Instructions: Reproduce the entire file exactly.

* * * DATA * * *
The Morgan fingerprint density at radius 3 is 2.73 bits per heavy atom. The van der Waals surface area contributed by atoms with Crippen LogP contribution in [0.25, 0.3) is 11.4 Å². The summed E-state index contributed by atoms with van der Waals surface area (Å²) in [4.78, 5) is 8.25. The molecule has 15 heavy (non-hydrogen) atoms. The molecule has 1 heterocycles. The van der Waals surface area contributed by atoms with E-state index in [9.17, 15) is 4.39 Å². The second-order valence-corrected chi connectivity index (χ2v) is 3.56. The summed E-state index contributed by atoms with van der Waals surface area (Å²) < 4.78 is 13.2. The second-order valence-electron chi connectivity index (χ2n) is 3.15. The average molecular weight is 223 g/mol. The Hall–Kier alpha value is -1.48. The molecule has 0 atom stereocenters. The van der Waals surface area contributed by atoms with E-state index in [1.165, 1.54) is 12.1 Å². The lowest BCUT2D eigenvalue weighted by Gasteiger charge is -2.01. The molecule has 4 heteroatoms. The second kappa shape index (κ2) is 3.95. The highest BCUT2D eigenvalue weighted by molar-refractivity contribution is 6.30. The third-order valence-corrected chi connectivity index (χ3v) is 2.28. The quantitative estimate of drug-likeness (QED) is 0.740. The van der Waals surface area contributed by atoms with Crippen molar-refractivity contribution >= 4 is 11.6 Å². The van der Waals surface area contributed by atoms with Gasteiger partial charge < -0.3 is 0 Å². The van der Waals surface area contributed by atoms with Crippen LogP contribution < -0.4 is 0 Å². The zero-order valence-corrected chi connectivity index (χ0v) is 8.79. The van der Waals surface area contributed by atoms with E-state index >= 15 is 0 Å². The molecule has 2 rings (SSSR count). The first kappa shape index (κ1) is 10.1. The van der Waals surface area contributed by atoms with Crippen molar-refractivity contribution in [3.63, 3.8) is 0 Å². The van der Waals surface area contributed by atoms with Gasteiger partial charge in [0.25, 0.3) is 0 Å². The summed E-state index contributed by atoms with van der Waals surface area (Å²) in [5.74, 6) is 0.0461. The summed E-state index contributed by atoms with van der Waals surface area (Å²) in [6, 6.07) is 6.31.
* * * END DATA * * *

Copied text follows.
The Morgan fingerprint density at radius 3 is 2.73 bits per heavy atom. The van der Waals surface area contributed by atoms with Crippen LogP contribution in [0.25, 0.3) is 11.4 Å². The summed E-state index contributed by atoms with van der Waals surface area (Å²) in [4.78, 5) is 8.25. The molecule has 15 heavy (non-hydrogen) atoms. The molecule has 1 heterocycles. The van der Waals surface area contributed by atoms with E-state index in [9.17, 15) is 4.39 Å². The second-order valence-corrected chi connectivity index (χ2v) is 3.56. The summed E-state index contributed by atoms with van der Waals surface area (Å²) < 4.78 is 13.2. The second-order valence-electron chi connectivity index (χ2n) is 3.15. The average molecular weight is 223 g/mol. The Hall–Kier alpha value is -1.48. The molecule has 0 atom stereocenters. The van der Waals surface area contributed by atoms with E-state index in [1.165, 1.54) is 12.1 Å². The lowest BCUT2D eigenvalue weighted by Gasteiger charge is -2.01. The molecule has 4 heteroatoms. The second kappa shape index (κ2) is 3.95. The highest BCUT2D eigenvalue weighted by molar-refractivity contribution is 6.30. The third-order valence-corrected chi connectivity index (χ3v) is 2.28. The quantitative estimate of drug-likeness (QED) is 0.740. The van der Waals surface area contributed by atoms with Crippen molar-refractivity contribution >= 4 is 11.6 Å². The van der Waals surface area contributed by atoms with Gasteiger partial charge < -0.3 is 0 Å². The van der Waals surface area contributed by atoms with Crippen LogP contribution < -0.4 is 0 Å². The zero-order valence-corrected chi connectivity index (χ0v) is 8.79. The van der Waals surface area contributed by atoms with E-state index >= 15 is 0 Å². The molecule has 2 rings (SSSR count). The first kappa shape index (κ1) is 10.1. The van der Waals surface area contributed by atoms with Crippen molar-refractivity contribution in [3.63, 3.8) is 0 Å². The van der Waals surface area contributed by atoms with Gasteiger partial charge in [0.25, 0.3) is 0 Å². The summed E-state index contributed by atoms with van der Waals surface area (Å²) in [5.74, 6) is 0.0461. The summed E-state index contributed by atoms with van der Waals surface area (Å²) in [6, 6.07) is 6.31.